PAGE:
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I wrestle with God in an embrace that calls me to a new identity.

Recently I had the opportunity to see a performance of Tony Kushner's, "Perestroika," Part 2 of his tour de force, "Angels in America." In his play, Prior Walter, a 31-year-old man living with AIDS, is visited by an angel who declares him a prophet and tempts him to forgo the suffering ahead and find peace in heaven.

Borrowing the story line from Genesis 32, Prior wrestles with the angel, saying, "I will not let thee go except thou bless me!" The angel refuses, incredulous that Prior still wants to live. "Who demands: More life?/When Death like a Protector/Blinds our eyes, shielding from some tender nerve/More horror than can be borne."

"Bless me anyway," Prior replies. "I want more life. I can't help myself. I've lived through such terrible times, and there are people who have lived through much worse, but .... You see them living anyway."

Despite the condemnations, the patronizing, the misunderstanding, the challenges of a pandemic, I want to live anyway. My spirituality as a gay man, a queer Christian and a person living with AIDS for the last seven years has been marked by both conflict and intimacy, filled with passion and ambivalence, anger and inexpressible joy and, above all, driven by a desire for abundant life.

The metaphor of angel-wrestling has helped me make some sense of my relationship to God, to myself and the world. In the dark of night, I, like both Jacob and Prior, find myself in mortal combat with mysterious figures: angels, demons, viruses.

I just can't seem to let go.

Finally, after an all-night battle, the combatants release me -- not just with a blessing but with a whole new name and identity, a new Israel, "one who strives with God." I have been in many a wrestling match -- political, theological, medical. I have wrestled with God, with God's ostensible representatives, with sisters and brothers -- often in a sweaty, straining, forceful embrace that calls me and those with whom I contend to new identities and new relationships. The fight becomes an act of love.

This kind of spirituality is not clean and neat, obviously. It's sexy. This erotic potential may put off some, convinced by late antique dualism that body and spirit must compete for human attention, and it may confirm the sneaking suspicion that queer folks are oversexed. (Time was, all women were considered oversexed by those men in charge, seeking to exalt reason over physicality. Some of the right-wing arguments against women's ordination demonstrate that this ideology is still operative.)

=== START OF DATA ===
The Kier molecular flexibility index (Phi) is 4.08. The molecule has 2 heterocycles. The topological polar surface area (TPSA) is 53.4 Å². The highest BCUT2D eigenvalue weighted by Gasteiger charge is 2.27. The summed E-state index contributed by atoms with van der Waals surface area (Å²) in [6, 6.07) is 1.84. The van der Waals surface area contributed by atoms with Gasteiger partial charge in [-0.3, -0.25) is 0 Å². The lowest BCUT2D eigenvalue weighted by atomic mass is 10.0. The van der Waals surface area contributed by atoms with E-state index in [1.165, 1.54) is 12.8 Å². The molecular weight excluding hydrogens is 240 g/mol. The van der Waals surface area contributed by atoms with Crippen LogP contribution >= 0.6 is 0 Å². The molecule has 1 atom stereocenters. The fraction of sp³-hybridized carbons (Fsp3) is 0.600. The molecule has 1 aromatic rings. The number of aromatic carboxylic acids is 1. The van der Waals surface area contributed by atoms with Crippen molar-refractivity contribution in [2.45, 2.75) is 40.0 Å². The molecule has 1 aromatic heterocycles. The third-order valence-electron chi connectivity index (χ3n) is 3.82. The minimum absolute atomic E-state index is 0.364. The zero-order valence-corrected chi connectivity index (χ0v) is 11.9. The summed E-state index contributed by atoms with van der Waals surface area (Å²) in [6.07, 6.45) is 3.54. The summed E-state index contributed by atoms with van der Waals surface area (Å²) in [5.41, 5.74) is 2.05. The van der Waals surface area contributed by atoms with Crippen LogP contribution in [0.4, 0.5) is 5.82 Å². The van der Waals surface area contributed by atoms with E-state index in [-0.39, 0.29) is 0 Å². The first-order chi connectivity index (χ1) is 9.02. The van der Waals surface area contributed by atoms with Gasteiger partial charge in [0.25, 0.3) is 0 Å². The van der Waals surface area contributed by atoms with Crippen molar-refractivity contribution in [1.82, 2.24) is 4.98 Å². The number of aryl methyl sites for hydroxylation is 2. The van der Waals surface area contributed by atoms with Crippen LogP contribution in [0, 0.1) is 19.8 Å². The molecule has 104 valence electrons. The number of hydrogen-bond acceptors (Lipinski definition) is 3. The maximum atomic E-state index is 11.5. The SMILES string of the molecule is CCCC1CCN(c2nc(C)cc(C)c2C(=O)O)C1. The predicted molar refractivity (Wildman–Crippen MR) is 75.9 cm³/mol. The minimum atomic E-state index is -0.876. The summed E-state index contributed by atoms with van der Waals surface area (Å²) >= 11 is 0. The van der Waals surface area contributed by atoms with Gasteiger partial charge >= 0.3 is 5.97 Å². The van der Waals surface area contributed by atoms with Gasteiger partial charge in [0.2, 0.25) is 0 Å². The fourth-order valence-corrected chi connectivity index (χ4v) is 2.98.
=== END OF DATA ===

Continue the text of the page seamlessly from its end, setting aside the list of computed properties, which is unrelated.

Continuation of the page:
When challenged by those who demand of me a more chaste spirituality, I like to point to the Renaissance precedent of Bernini's "St. Theresa in Ecstasy," about as erotic a depiction of spiritual communion as one can find. It's a messy business and not genteel at all.

Queerness by its nature is critical and transgressive, challenging the prevailing system of heteropatriarchy, body/spirit and male/female dualism. And like the experience of Jacob/Israel, the ordeal can leave one with a bad limp. Often, this wrestling can get us into trouble, especially with people who think that religion ought to be orderly, with no sweat and no passion, with no tough questions left to deal with -- just a freezedried magisterium that demands obsequious obedience and must be zealously protected from the likes of me.

We who "strive with God" prove those well-meaning but frightened folks wrong every time we jump onto the mat to fight for our rights -- our civil rights and the rights of our baptism.

It's a sad commentary on the state of our church when the courage and willingness to go to the floor on the issues that count, to speak the truth when it hurts, is cause for oppression and contempt (see the Congregation for the Doctrine of the Faith's two recent documents on homosexuality, 1986 and 1992). What continues to amaze me is that God's powerful grace is so palpable precisely where the hierarchy denies it can be. I call it the "sacrament of irony."

In all those times of wrestling with the tough issues, with church leaders, with each other, with disease, I have been pinned down and squeezed, touched, massaged, embraced, cuddled and, yes, pleasured by a challenging and everloving God. I have been transformed and reconciled. No longer frightened or ashamed, I am learning to confide in God's love and the love of my fellow wrestlers. And after the match is over, I look forward to walking humbly with my God, even if it is with a limp.
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Title Annotation:Special Report: Gay Men and Lesbians Describe Spiritual Journeys
Author:Calegari, Kevin J.
Publication:National Catholic Reporter
Article Type:Cover Story
Date:Sep 2, 1994
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